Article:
It was on November 26, 68 years ago, that the chairperson of the Constitution drafting committee, B.R. Ambedkar, put to vote the following motion at the Constituent Assembly: “That the Constitution as settled by the Assembly be passed.” The motion, as the minutes of the day’s meeting recorded, was adopted amidst “prolonged cheers.” In the ensuing decades, though, the day was scarcely recognised as forming an occasion of any particular note. But, in 1969, the Supreme Court Bar Association declared November 26 as Law Day, “a red-letter day,” in the words of the association’s then president, L.M. Singhvi, which the government has now designated as Constitution Day. But call the day what we might, Singhvi’s intention in declaring it as an occasion for annual observance is certainly worthy of paying heed to.
“Our purpose in designating 26th November as Law Day,” said Singhvi, in his inaugural address, “is to emphasise the role and importance of law in the life of our Republic, to review the state of law and administration of justice, to suggest ways and means of improving our laws and our legal and judicial system, to establish better and more meaningful equations between the Bench and the Bar, to strengthen the principle of the independence of the judiciary… and to maintain, reinforce and augment public confidence in our legal and judicial system.”
A necessary appraisal
Were we to today conduct an introspection of the kind that Singhvi thought necessary, what might our appraisal be? This question attains particular salience given recent events in the Supreme Court, which have not only sounded a national alarm, but have also threatened the confidence that the public might repose in the judiciary. The court’s collective actions, in undermining every notion of good ethical conduct, has struck a potentially irredeemable blow at the principles highlighted by Singhvi in his speech, each of which goes to the root of the constitutional morality that Ambedkar held so dear.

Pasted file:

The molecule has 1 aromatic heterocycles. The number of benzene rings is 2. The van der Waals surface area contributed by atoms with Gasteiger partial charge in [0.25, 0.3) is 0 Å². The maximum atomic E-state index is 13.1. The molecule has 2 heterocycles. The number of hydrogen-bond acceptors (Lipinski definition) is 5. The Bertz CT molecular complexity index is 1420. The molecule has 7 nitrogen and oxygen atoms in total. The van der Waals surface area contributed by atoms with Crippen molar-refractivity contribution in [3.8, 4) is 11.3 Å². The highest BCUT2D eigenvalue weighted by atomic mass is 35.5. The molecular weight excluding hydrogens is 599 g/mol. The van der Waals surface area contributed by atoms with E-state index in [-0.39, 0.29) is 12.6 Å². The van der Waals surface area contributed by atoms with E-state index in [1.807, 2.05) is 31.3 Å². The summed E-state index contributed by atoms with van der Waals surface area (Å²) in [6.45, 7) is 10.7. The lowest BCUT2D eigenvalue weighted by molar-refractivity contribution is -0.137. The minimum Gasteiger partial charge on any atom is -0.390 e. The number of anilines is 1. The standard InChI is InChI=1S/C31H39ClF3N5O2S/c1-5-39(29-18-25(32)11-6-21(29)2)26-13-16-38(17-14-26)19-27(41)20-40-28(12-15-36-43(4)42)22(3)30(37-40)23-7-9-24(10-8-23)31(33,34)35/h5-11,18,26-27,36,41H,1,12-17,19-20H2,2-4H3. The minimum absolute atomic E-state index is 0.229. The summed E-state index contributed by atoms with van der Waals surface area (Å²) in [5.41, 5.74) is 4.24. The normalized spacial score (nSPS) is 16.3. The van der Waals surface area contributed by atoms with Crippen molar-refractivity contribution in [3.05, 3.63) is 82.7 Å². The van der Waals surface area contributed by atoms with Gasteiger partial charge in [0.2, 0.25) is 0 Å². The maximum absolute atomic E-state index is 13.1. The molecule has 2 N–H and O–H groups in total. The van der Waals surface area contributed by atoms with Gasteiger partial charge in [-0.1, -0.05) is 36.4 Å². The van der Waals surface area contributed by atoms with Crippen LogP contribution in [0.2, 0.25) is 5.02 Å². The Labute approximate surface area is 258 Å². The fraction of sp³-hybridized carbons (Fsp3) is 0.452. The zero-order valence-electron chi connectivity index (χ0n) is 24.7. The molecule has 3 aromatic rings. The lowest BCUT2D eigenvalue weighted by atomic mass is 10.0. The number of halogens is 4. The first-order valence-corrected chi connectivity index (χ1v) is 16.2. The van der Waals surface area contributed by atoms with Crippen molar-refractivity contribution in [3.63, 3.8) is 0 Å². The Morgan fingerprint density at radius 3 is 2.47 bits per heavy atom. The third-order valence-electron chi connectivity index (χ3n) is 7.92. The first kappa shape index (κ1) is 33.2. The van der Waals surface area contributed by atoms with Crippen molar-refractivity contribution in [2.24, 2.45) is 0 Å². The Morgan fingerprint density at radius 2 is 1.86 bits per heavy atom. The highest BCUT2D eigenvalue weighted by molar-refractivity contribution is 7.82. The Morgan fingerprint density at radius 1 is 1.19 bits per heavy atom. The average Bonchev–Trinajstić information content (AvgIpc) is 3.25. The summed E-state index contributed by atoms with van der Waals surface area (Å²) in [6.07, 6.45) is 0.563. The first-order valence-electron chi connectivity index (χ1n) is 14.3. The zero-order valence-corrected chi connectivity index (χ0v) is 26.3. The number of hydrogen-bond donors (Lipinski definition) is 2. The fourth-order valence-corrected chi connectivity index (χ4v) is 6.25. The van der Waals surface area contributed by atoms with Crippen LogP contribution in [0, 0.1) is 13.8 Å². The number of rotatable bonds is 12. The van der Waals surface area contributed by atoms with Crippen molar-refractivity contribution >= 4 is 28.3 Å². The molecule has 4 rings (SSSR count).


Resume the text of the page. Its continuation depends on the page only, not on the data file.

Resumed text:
The firestorm in this case was triggered by a first information report in which a retired Orissa High Court judge, I.M. Quddusi, was implicated for allegedly taking bribes to secure favourable orders from the Supreme Court. As it happened, these matters which Justice Quddusi is alleged to have claimed he could fix were heard by a bench presided by the Chief Justice of India (CJI). These claims supposedly made by Justice Quddusi might well be humbug. But how are we to know their veracity unless a reasonable investigation is conducted? This precisely was the question that a pair of petitions filed respectively by the Campaign for Judicial Accountability and Reforms (CJAR) and the advocate Kamini Jaiswal raised. Given that any involvement of the Central Bureau of Investigation could impinge the autonomy of the judiciary, the petitions suggested that the court might consider appointing a special investigation team to conduct an inquiry into the FIR, under the supervision of a retired CJI, independent of all executive interference.
When the original petition was filed by the CJAR, it might have been reasonable to expect the CJI to recuse himself altogether from the matter, including from any involvement as the master of the roster, as the person responsible for both determining which judges hear a case and when they do so. But his failure to do so prompted the filing of a second petition, this time by Ms. Jaiswal. With a view to avoiding any intervention by the CJI, this case was separately mentioned before a bench presided by the court’s second most senior judge, Justice J. Chelameswar, who ordered that the petition be heard by a bench comprising the five most senior judges of the court. This, however, led to a series of other consequences, with the controversy spiralling into successive episodes of unseemliness, each apparently more damaging than the previous. Ultimately, the CJI not only set aside Justice Chelameswar’s order, by constituting a five-judge bench of his own, over which he himself presided, but he also thereby reaffirmed his power and authority to make administrative choices.